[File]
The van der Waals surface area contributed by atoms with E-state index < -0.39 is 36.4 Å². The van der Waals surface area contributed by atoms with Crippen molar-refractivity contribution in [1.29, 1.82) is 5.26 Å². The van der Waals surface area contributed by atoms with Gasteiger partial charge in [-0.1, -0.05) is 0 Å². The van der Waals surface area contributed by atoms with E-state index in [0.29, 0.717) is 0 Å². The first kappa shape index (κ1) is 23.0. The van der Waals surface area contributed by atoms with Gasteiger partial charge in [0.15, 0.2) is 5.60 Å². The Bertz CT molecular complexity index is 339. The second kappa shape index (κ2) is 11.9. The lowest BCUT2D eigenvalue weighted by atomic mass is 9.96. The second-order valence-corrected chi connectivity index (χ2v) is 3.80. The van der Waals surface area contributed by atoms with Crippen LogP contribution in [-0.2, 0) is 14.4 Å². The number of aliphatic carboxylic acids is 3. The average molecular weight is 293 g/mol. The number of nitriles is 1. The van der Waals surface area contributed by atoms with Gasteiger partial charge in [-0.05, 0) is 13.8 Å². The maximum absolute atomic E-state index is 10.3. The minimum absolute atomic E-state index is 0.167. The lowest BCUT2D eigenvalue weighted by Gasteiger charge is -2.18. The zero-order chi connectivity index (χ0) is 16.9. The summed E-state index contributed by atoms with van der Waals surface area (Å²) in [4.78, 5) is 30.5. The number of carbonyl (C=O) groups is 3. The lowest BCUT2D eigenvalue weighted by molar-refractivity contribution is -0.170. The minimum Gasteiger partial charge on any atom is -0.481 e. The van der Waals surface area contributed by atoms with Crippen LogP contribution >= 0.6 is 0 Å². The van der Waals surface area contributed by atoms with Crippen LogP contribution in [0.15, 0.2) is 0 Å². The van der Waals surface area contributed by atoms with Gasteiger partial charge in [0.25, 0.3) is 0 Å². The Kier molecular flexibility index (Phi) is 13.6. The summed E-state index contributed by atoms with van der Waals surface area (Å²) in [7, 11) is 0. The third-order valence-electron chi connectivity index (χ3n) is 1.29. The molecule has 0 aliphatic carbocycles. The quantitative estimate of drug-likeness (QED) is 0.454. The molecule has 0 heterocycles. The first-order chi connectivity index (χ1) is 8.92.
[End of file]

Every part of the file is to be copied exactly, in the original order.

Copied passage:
The van der Waals surface area contributed by atoms with E-state index < -0.39 is 36.4 Å². The van der Waals surface area contributed by atoms with Crippen molar-refractivity contribution in [1.29, 1.82) is 5.26 Å². The van der Waals surface area contributed by atoms with Gasteiger partial charge in [-0.1, -0.05) is 0 Å². The van der Waals surface area contributed by atoms with E-state index in [0.29, 0.717) is 0 Å². The first kappa shape index (κ1) is 23.0. The van der Waals surface area contributed by atoms with Gasteiger partial charge in [0.15, 0.2) is 5.60 Å². The Bertz CT molecular complexity index is 339. The second kappa shape index (κ2) is 11.9. The lowest BCUT2D eigenvalue weighted by atomic mass is 9.96. The second-order valence-corrected chi connectivity index (χ2v) is 3.80. The van der Waals surface area contributed by atoms with Crippen LogP contribution in [-0.2, 0) is 14.4 Å². The number of aliphatic carboxylic acids is 3. The average molecular weight is 293 g/mol. The number of nitriles is 1. The van der Waals surface area contributed by atoms with Gasteiger partial charge in [-0.05, 0) is 13.8 Å². The maximum absolute atomic E-state index is 10.3. The minimum absolute atomic E-state index is 0.167. The lowest BCUT2D eigenvalue weighted by Gasteiger charge is -2.18. The zero-order chi connectivity index (χ0) is 16.9. The summed E-state index contributed by atoms with van der Waals surface area (Å²) in [4.78, 5) is 30.5. The number of carbonyl (C=O) groups is 3. The lowest BCUT2D eigenvalue weighted by molar-refractivity contribution is -0.170. The minimum Gasteiger partial charge on any atom is -0.481 e. The van der Waals surface area contributed by atoms with Crippen LogP contribution >= 0.6 is 0 Å². The van der Waals surface area contributed by atoms with Crippen LogP contribution in [0.15, 0.2) is 0 Å². The van der Waals surface area contributed by atoms with Gasteiger partial charge in [0.25, 0.3) is 0 Å². The Kier molecular flexibility index (Phi) is 13.6. The summed E-state index contributed by atoms with van der Waals surface area (Å²) in [7, 11) is 0. The third-order valence-electron chi connectivity index (χ3n) is 1.29. The molecule has 0 aliphatic carbocycles. The quantitative estimate of drug-likeness (QED) is 0.454. The molecule has 0 heterocycles. The first-order chi connectivity index (χ1) is 8.92.